How far back are you taking a measurement from the tip of your saddle to the center of your bottom bracket? I'm 8cm back on one bike and 9cm on the other.
 

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Discussion Starter · #12 ·
Dinosaur said:
How far back are you taking a measurement from the tip of your saddle to the center of your bottom bracket? I'm 8cm back on one bike and 9cm on the other.
I'll have to check that measurement tomorrow. I've just been going by the recommendations in Andy Pruitt's book, measuring from my knee to the crank/pedal spindle with a plumb bob and I'm still slightly forward of his recommendation.
 

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Discussion Starter · #13 ·
Dizzy812 said:
You'll know you're too far back if you start getting pain behind the knee . . .
So if I'm too far forward and the pain is in the front of my knee and too far back will move the pain behind my knee, I'll know it's right when the pain is centered! :idea:

:skep:

:shocked:

:wink5:
 

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What saddle are you using?

LouD-Reno said:
ummm... you're obviously to smart to be a cyclist.....:p

"

Saddle selection has a big affect. I controls your control and efficiency as well"

This was taken out of Zinn And The Art Of Road Bike Maintenance. I have tons of saddles. I like my old Fizik Arione as it offers different positions. It's long and I can move around, forward or aft. The only thing I'm worried about is that it's getting old and I worried about it cracking, which I've read about with the Arione.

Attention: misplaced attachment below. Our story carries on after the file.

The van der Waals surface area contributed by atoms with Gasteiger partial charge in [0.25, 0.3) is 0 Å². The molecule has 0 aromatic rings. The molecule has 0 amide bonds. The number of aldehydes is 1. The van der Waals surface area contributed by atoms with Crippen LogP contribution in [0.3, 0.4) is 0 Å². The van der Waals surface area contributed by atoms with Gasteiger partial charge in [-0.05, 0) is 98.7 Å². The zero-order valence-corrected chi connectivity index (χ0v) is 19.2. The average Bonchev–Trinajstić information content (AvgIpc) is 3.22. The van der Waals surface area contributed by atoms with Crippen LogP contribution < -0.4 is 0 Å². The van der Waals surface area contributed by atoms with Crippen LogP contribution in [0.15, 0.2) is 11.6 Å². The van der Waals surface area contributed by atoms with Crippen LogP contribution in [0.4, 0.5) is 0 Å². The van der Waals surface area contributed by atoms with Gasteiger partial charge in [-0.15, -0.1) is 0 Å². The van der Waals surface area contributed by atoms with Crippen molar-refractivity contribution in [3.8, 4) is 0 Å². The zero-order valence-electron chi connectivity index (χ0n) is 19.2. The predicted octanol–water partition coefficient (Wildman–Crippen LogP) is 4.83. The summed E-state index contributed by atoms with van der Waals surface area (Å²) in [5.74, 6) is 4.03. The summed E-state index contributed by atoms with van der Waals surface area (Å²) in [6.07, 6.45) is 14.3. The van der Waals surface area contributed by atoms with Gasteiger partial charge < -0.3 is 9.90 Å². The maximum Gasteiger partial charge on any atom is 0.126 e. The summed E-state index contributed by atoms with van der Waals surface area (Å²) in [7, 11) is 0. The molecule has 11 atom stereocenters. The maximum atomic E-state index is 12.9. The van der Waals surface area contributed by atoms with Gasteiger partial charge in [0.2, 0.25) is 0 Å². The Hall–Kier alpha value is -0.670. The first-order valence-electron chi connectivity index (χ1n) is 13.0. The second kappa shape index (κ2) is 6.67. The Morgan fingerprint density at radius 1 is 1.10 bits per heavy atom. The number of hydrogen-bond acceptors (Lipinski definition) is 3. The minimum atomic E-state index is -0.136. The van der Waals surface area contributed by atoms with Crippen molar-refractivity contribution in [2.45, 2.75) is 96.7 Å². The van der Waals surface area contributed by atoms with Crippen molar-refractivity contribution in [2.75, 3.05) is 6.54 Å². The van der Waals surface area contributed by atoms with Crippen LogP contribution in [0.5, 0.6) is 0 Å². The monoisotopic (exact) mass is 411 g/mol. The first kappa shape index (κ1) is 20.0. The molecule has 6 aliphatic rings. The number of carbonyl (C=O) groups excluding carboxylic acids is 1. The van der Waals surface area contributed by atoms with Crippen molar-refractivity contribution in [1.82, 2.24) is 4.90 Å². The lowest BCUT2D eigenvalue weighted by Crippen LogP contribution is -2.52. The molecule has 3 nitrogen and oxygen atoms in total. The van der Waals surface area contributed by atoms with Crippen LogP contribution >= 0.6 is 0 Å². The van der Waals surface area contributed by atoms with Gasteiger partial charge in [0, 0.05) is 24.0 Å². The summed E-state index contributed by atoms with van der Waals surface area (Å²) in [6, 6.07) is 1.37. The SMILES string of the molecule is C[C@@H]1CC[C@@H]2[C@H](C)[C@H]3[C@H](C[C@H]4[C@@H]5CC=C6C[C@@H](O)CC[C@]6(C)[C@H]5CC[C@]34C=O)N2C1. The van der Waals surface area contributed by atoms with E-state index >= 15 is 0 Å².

Yeah, Pruitt likes a high saddle height. I jack my saddle up as far as I can. If it's too high I can tell. I think my knee bend is something like 92-93%. I have long femurs. If I use a 250mm seatpost I will run it up to the max insertion mark.

Your issue is probably saddle position. I'm lucky, never have had knee problems (knock on wood). Old riders use high gears.
 

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Will increasing saddle setback affect knee stress?

Increasing saddle setback decreases the effective seat tube angle.

Back in the 80's, Phil Anderson from the 7-11 team was troubled with lots of knee pain. He had a new bike built up with a 68 degree seat tube, and used it in races for two months until the pain was gone.
 

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Discussion Starter · #17 ·
MR_GRUMPY said:
Back in the 80's, Phil Anderson from the 7-11 team was troubled with lots of knee pain. He had a new bike built up with a 68 degree seat tube, and used it in races for two months until the pain was gone.
Thanks. That's more solid reasoning for moving my saddle back. I checked my bike this morning and it looks like I'll need to get a new seatpost to achieve it. I've been using a Thomson post with no setback.
I hope switching to a 90mm stem won't affect the handling too badly, but there's only one way to know for sure.